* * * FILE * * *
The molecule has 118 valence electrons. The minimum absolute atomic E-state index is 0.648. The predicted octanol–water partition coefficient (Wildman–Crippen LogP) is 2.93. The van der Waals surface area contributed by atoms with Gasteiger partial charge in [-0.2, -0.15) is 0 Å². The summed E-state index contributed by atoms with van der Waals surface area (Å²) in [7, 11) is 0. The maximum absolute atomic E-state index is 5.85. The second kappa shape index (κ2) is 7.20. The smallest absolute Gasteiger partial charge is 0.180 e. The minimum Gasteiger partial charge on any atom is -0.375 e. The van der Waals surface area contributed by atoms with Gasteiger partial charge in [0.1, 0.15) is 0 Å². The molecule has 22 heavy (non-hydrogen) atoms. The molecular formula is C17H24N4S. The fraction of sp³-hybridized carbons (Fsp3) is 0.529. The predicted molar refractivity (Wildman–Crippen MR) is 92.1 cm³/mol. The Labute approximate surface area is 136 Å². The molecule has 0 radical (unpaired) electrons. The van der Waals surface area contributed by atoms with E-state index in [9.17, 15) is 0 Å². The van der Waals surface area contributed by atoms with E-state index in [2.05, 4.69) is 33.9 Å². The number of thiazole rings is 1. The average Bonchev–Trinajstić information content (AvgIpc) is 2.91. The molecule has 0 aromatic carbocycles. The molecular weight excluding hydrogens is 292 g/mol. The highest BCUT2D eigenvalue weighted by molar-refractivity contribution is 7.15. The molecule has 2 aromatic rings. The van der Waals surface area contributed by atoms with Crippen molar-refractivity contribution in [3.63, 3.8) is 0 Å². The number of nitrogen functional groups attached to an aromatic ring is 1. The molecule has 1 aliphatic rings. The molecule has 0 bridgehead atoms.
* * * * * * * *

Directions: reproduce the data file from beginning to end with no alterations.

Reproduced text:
The molecule has 118 valence electrons. The minimum absolute atomic E-state index is 0.648. The predicted octanol–water partition coefficient (Wildman–Crippen LogP) is 2.93. The van der Waals surface area contributed by atoms with Gasteiger partial charge in [-0.2, -0.15) is 0 Å². The summed E-state index contributed by atoms with van der Waals surface area (Å²) in [7, 11) is 0. The maximum absolute atomic E-state index is 5.85. The second kappa shape index (κ2) is 7.20. The smallest absolute Gasteiger partial charge is 0.180 e. The minimum Gasteiger partial charge on any atom is -0.375 e. The van der Waals surface area contributed by atoms with Gasteiger partial charge in [0.1, 0.15) is 0 Å². The molecule has 22 heavy (non-hydrogen) atoms. The molecular formula is C17H24N4S. The fraction of sp³-hybridized carbons (Fsp3) is 0.529. The predicted molar refractivity (Wildman–Crippen MR) is 92.1 cm³/mol. The Labute approximate surface area is 136 Å². The molecule has 0 radical (unpaired) electrons. The van der Waals surface area contributed by atoms with E-state index in [9.17, 15) is 0 Å². The van der Waals surface area contributed by atoms with E-state index in [2.05, 4.69) is 33.9 Å². The number of thiazole rings is 1. The average Bonchev–Trinajstić information content (AvgIpc) is 2.91. The molecule has 0 aromatic carbocycles. The molecular weight excluding hydrogens is 292 g/mol. The highest BCUT2D eigenvalue weighted by molar-refractivity contribution is 7.15. The molecule has 2 aromatic rings. The van der Waals surface area contributed by atoms with Crippen molar-refractivity contribution in [3.63, 3.8) is 0 Å². The number of nitrogen functional groups attached to an aromatic ring is 1. The molecule has 1 aliphatic rings. The molecule has 0 bridgehead atoms.